Dec. 20, 2013, 10:22 p.m.
Switzerland (March 3, 2013): Swiss voters went to the polls in March for the first of four annual nationwide referendums. On March 3, voters were asked three questions. The first was related to approving a federal order on family planning, requiring the federal government to work with local governments to improve the provision of day care and promoting work-life balance. This amendment passed with 54.33 percent of voters in favor. The second question asked of voters was whether they approved an amendment to a federal law on limiting the amount of land available for development. This referendum passed as well, with 62.89 percent of voters voting in favor. Finally, voters voted on a citizen’s initiative “against rip-off salaries,” which would ban advance and severance packages, ban coportate proxy, and require the articles of associate to include bonus schemes and pay plans for directors and executive officers, among other requirements. This initiative passed as well, with 67.94 percent of Swiss voters voting in favor. These referendums were notable in that for the first time in history, Swiss voters abroad were able to vote online in 11 cantons following a law change by the Federal Council in December 2012.
Thailand (March 3, 2013): Voters in Bangkok voted on March 3, 2013, to elect the mayor of the city. In total, 25 candidates contested the election; however, the main candidates in the election were Mayor SUKHUMBHAND Paribatra and PONGSAPAT Pongcharoen. Mayor SUKHUMBHAND of the Democrat Party / พรรคประชาธิปัตย์ won re-election with 47.75 percent of the vote, despite facing low approval ratings ahead of the election. Bangkok has long been an electoral stronghold for the Democrat Party.
Kenya (March 4, 2013): General elections were held in Kenya on March 4, 2013. Prior to the election, parties teamed up to create electoral coalitions. The three main coalitions were the Jubilee Coaltion, who nominated Uhuru KENYATTA as their presidential candidate, the Coalition for the Resortation of Democracy (CORD), who nominated Prime Minister Raila ODINGA as their presidential candidate, and the Amani Coalition, who nominated Musalia MUDAVADI. In the presidential election, KENYATTA won the most votes, receiving 50.51 percent, which narrowly allowed him to avoid a run-off election against ODINGA, who won 43.70 percent of the vote. In the House of Assembly elections, Jubilee once again gained the most votes, winning 167 seats in the assembly, with CORD winning 141. In the Senate, Jubilee won 30 seats, and CORD 28.
Micronesia (March 5, 2013): Congressional elections were held in the Federated States of Micronesia on March 5, 2013. At stake in the election were 10 seats, for which 21 candidates ran. In Micronesia, all candidates run as non-partisans. In the election, 9 of the incumbent candidates won re-election, with only Roger MORI from the Northern Namoneas district losing re-election.
Malta (March 9, 2013): Elections to the Maltese House of Representatives / Il-Kamra Tad-Deputati were held on March 9, 2013. Voting is conducted by proportional representation using single transferable votes, with possibility of add-on seats to ensure that the results are representative of the nationwide first-preference votes. For the first time in 15 years, the Nationalist Party / Partit Nazzjonalista of Prime Minister Lawrence GONZI lost control of the House of Representatives, winning 43.63 percent of the vote and 30 seats. The Labor Party / Partit Laburista, led by Joseph MUSCAT, won the election with 55.20 percent of the vote, and 39 seats in the House of Representatives.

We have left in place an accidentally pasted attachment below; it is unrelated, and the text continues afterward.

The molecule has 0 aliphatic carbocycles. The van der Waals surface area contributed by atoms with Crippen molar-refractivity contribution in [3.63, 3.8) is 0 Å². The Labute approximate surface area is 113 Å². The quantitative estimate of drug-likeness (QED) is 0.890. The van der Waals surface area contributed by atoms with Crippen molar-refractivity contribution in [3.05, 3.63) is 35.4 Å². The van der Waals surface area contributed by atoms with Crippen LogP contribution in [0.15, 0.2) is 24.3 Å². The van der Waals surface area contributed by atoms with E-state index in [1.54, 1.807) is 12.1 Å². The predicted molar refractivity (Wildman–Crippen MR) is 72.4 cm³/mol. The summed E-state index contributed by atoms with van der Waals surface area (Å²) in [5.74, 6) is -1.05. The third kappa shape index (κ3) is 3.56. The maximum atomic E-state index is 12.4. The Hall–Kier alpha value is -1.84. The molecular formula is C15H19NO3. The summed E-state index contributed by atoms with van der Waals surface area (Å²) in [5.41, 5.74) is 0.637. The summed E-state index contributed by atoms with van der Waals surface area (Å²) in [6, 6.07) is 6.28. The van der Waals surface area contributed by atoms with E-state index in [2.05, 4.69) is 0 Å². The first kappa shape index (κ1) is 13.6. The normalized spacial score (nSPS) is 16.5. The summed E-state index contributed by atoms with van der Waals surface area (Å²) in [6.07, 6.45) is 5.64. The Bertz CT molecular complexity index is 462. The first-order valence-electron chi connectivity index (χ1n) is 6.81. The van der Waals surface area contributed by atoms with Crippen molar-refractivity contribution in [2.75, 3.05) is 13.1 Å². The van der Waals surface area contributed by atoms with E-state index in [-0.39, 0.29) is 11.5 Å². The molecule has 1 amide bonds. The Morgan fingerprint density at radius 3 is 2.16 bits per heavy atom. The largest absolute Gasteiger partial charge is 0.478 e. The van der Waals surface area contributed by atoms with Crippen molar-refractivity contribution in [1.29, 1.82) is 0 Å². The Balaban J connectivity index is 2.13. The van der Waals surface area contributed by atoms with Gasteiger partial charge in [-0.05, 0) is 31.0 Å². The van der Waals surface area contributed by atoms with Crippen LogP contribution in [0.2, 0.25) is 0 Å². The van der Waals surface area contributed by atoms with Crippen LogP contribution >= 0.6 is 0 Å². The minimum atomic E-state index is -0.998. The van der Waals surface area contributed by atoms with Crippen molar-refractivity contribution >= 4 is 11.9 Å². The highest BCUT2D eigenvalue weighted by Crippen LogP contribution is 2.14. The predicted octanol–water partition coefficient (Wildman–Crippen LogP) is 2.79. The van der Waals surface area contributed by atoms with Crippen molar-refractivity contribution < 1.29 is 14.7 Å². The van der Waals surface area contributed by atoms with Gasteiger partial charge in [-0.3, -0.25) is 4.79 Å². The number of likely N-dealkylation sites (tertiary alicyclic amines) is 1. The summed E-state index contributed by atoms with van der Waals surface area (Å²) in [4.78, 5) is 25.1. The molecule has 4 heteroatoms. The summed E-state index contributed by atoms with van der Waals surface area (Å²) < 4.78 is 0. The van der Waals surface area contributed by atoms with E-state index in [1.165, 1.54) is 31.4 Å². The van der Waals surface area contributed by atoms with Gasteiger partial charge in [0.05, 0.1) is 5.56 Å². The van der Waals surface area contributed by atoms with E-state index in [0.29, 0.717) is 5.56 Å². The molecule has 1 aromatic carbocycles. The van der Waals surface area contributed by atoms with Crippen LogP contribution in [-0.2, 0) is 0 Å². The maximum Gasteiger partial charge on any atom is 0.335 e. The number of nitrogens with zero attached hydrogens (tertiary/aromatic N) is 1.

Falkland Islands (March 10-11, 2013): Over the course of two days, voters in the Falkland Islands voted in a referendum which asked residents, “Do you wish the Falkland Islands to retain their current political status as an Overseas Territory of the United Kingdom?” Tensions over the status of the islands had grown in recent years, in light of the thirtieth anniversary of the Falklands War and the decision of the Falklands government to start oil exploration in the territorial waters. Residents of the Falkland Islands overwhelmingly voted in favor of the referendum, with 99.80 percent of voters approving of the referendum. Indeed, only three voters voted against the proposal in the election, with a turnout of 92 percent.
Greenland (March 12, 2013): Elections to the Parliament of Greenland / Kalaallit Nunaanni Inatsisartut were held on March 12, 2013. The campaign centered around the topic of the country’s mineral wealth, with the ruling Community of the People / Inuit Ataqatigiit (IA) party advancing a proposal that would allow foreign workers to enter Greenland to work in the mining industry. In the election, the Forward Party / Siumet, led by Aleqa HAMMOND won the most seats, having gained 43.22 percent of the vote, and 14 seats. The IA finished second with 34.73 percent of the vote, and 11 seats. Three other parties won 2 seats each. Following the election, HAMMOND became Greenland’s first female Prime Minister, and has led a coalition government of Siumet, and two of these smaller parties, the Inuit Party / Partii Inuit and Solidarity / Atassut.
Zimbabwe (March 16, 2013): Voters in Zimbabwe voted on approval of a new constitution. The new constitution would enact term limits on the President, prevent the President from vetoing legislation passed by Parliament, create a peace and reconciliation commission, and legally allow dual citizenship. If passed, President Robert MUGABE said elections would follow. The new constitution received overwhelming support, with 94.49 percent of Zimbabweans voting in favor. Following the referendum, general elections were scheduled for July 31, 2013.